One of three children, Conner Graham was born St. Amant in Ascension Parish, Louisiana. Where, according to him, disco and Swamp Pop never died. “At our middle school dances, they were playing Wilson Pickett. Yeah, they might do the Bunny Hop. They might have cranked some DMX in 2002. But then the very next song was Land of a Thousand Dances. It was very strange looking back. But we didn’t know it was weird at the time” His start as a musician began at just five years old on the piano. Before long though, he was turned off by it because of the urgings from his music teacher. She wanted him to play Beauty and the Beast. But he wanted to play Dr. John and Elton John. According to Conner, she took one look at material from Elton John and saw the title Jesus Freaks Out in the Streets and instantly objected. She countered with Be Our Guest from Beauty and the Beast. And so began a path away from the keys. His familiarity at an early age with his preferred genre came by way of his mother. She was a radio DJ in the 70’s for 102.5 WFMF, “Baton Rouge’s #1 Hit Music Station”. Her record collection at home was both a testament to her tastes in music and a big influence on Conner’s early musical experiences. It’s how he knew of bands like the Beatles, Crosby, Stills & Nash, Jonathan Edwards, and the Eagles.
He would move onto trumpet, eventually playing in band at school. During this time, another one of his hobbies was playing Guitar Hero with friends. He actually became quite good at it and recalls watching an episode of South Park. Where, in reference to the game, Stan’s mom declared, “If they would spend half as much time learning a real instrument, they would be onto something!” He thought to himself, is that true? He knew his mom had an old guitar sitting in a closet somewhere. So, in the summer before his senior year, he asked her if he could start lessons. During his senior year of high school, his mother took him to his first Jazz Fest. She wanted to see folk artist James Taylor, and he wanted to see the alt-rock band Wilco. But halfway through Wilco’s set, he wandered off and was drawn to blues-rock artist Johnny Winters. People sometimes speak of the timeless quality music had in the 70’s. And even though Conner was born in ’91, that 70’s sound had him hooked. To his liking, there was not a lot of synthesizers, and that gated reverb snare hadn’t taken over yet, nor had auto tune. Rounding out his tastes was the influence from his older brother, who was into Pearl Jam, the Foo Fighters, Nirvana, and other 90’s grunge. Through his older brother, Conner was also able to witness the camaraderie that came with being in a band. Because his brother was in a band and would have the same close-knit group of friends over all the time. He wanted that for himself. So, between regular lessons and persistent after school practicing, he stuck close to playing guitar. Eventually he would form his own band; or try to, at least. Conner and three of his friends would assemble in his garage for practice. But this was short lived. Directly following graduation in 2009, two of his friends shipped off to the armed forces and one of them moved away. Conner himself would move on to college at LSU and join the Tiger Band playing trumpet. While this may have kept Conner in touch with music, it was always a highly regimented and scheduled out event. Playing trumpet in a school band, he felt boxed in. But with guitar, he was able truly be creative. And this is what fed his soul. He did try out for a couple of bands during his time in college. Being that he enjoyed karaoke, he tried out for a pop-punk band that needed a singer. And another was a bizarre reggae rap-metal band that needed a trumpet player. Though he felt himself veering away from the trumpet somewhat, it was the only one of the two bands that called back. But he stuck with the reggae band for a while. He also took gigs on the side, all with his trumpet. And all the while his affinity for guitar grew more and more.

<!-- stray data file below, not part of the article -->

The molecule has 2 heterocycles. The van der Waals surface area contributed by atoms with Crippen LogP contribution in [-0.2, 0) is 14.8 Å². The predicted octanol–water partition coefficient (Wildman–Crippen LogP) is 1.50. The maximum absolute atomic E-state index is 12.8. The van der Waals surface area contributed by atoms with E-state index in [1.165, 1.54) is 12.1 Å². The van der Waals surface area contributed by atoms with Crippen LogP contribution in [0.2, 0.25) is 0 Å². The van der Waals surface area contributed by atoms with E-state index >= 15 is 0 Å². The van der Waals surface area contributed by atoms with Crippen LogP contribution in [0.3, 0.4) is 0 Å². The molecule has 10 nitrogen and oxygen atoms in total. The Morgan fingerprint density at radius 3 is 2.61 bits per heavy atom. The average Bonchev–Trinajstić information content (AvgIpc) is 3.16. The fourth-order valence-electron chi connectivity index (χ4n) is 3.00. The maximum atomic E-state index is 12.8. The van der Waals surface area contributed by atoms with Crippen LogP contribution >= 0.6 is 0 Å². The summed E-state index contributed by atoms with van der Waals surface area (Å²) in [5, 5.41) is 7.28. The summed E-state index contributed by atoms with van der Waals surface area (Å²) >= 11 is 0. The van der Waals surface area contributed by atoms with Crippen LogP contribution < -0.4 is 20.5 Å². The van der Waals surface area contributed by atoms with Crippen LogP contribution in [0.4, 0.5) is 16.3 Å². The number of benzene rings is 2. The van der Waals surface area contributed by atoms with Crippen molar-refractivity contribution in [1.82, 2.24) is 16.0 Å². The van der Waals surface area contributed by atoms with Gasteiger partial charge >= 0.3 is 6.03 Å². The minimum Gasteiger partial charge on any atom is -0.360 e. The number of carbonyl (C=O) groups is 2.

At the end of 2014, Conner would be reunited with high school friends for a bonfire. As luck would have it all three had moved back into town. It wouldn’t take long for the four of them to put the band back together. And in just four months they had written ten songs, calling themselves Bayou Bullets. Over the next four years the group would see changes in their line-up, a five song EP studio recorded album by the name of Five in the Chamber, and the addition of a singer, Jovin Webb. Which allowed Conner to focus on playing. But the group had yet to find its true identity. Conner recalls, “If you listen to the album, it sounds like three very different bands playing five different songs.” Pop-punk, blues, 70’s folk acoustic, and rock had somehow all found a way into their initial attempt. Though Conner’s preference leaned somewhat toward pop punk, an affinity reignited by his 2018 Warped Tour attendance, the future for this band would be shaped, in part, by two factors. One of the previous changes in the line-up was the addition of a guitarist that was heavy into 80’s metal. And their new singer, Jovin, had a voice that dwelled in that soulful grit. The territory where these factors would intersect, and where the band would ultimately settle, would be in 70’s blues rock. The coming years would be spent exploring this identity on stage and culminating in their sophomore effort titled New Lie. Parts of 2019 and 2020 were spent trying to get this album down, as it was fraught with its fair share of hurdles. Jovin had been picked up by American Idol that year. And his efforts would land him in the top ten on that show. But a seeming positive would often present itself as a negative when it came to scheduling time for the band’s album. A song he had written, After the Rain, was one that left a hole Conner kept scrambling to fill. And the fact that it was written as a duet didn’t help things. At one time Chloe from Alabaster Stack was supposed to accompany Jovin on the song. After that fell through, Maria from Riarosa was slated to fill the spot and had to cancel. Also, Covid had reared its ugly head which brought production at the studio to a halt. Suddenly, Conner found himself at a low point in his life. The album release would eventually see the light of day. But for now, it was botched. Depression was setting in and writer’s block was beginning to take hold.